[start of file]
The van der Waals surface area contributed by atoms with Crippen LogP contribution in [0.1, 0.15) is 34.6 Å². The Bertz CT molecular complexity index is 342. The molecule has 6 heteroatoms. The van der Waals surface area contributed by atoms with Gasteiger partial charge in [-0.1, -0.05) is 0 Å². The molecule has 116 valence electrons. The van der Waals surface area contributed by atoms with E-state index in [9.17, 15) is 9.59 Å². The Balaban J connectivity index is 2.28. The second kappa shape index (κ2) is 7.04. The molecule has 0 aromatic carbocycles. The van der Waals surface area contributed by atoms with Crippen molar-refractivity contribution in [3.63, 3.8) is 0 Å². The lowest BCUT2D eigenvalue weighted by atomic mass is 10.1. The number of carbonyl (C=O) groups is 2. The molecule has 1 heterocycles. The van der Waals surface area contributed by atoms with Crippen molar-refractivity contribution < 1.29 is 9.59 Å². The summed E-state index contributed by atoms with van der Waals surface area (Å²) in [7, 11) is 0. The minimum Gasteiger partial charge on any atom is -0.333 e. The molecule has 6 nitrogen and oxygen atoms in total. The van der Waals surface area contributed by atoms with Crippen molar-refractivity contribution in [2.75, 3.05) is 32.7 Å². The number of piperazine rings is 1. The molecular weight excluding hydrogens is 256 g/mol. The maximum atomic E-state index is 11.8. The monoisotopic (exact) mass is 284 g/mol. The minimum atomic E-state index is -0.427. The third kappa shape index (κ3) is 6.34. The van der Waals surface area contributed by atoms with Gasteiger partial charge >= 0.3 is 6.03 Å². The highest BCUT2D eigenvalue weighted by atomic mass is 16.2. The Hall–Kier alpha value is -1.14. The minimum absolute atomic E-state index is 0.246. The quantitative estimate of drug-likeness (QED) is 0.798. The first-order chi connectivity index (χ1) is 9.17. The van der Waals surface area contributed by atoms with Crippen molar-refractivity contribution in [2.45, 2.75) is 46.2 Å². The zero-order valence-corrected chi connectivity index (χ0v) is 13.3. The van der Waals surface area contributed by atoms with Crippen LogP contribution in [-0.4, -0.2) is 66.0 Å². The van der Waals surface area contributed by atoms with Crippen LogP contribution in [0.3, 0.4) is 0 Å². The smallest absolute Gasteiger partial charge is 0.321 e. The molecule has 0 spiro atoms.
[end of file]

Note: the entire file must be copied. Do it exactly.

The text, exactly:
The van der Waals surface area contributed by atoms with Crippen LogP contribution in [0.1, 0.15) is 34.6 Å². The Bertz CT molecular complexity index is 342. The molecule has 6 heteroatoms. The van der Waals surface area contributed by atoms with Gasteiger partial charge in [-0.1, -0.05) is 0 Å². The molecule has 116 valence electrons. The van der Waals surface area contributed by atoms with E-state index in [9.17, 15) is 9.59 Å². The Balaban J connectivity index is 2.28. The second kappa shape index (κ2) is 7.04. The molecule has 0 aromatic carbocycles. The van der Waals surface area contributed by atoms with Crippen molar-refractivity contribution in [3.63, 3.8) is 0 Å². The lowest BCUT2D eigenvalue weighted by atomic mass is 10.1. The number of carbonyl (C=O) groups is 2. The molecule has 1 heterocycles. The van der Waals surface area contributed by atoms with Crippen molar-refractivity contribution < 1.29 is 9.59 Å². The summed E-state index contributed by atoms with van der Waals surface area (Å²) in [7, 11) is 0. The minimum Gasteiger partial charge on any atom is -0.333 e. The molecule has 6 nitrogen and oxygen atoms in total. The van der Waals surface area contributed by atoms with Crippen molar-refractivity contribution in [2.75, 3.05) is 32.7 Å². The number of piperazine rings is 1. The molecular weight excluding hydrogens is 256 g/mol. The maximum atomic E-state index is 11.8. The monoisotopic (exact) mass is 284 g/mol. The minimum atomic E-state index is -0.427. The third kappa shape index (κ3) is 6.34. The van der Waals surface area contributed by atoms with Gasteiger partial charge >= 0.3 is 6.03 Å². The highest BCUT2D eigenvalue weighted by atomic mass is 16.2. The Hall–Kier alpha value is -1.14. The minimum absolute atomic E-state index is 0.246. The quantitative estimate of drug-likeness (QED) is 0.798. The first-order chi connectivity index (χ1) is 9.17. The van der Waals surface area contributed by atoms with Crippen molar-refractivity contribution in [2.45, 2.75) is 46.2 Å². The zero-order valence-corrected chi connectivity index (χ0v) is 13.3. The van der Waals surface area contributed by atoms with Crippen LogP contribution in [-0.4, -0.2) is 66.0 Å². The van der Waals surface area contributed by atoms with Crippen LogP contribution in [0.3, 0.4) is 0 Å². The smallest absolute Gasteiger partial charge is 0.321 e. The molecule has 0 spiro atoms.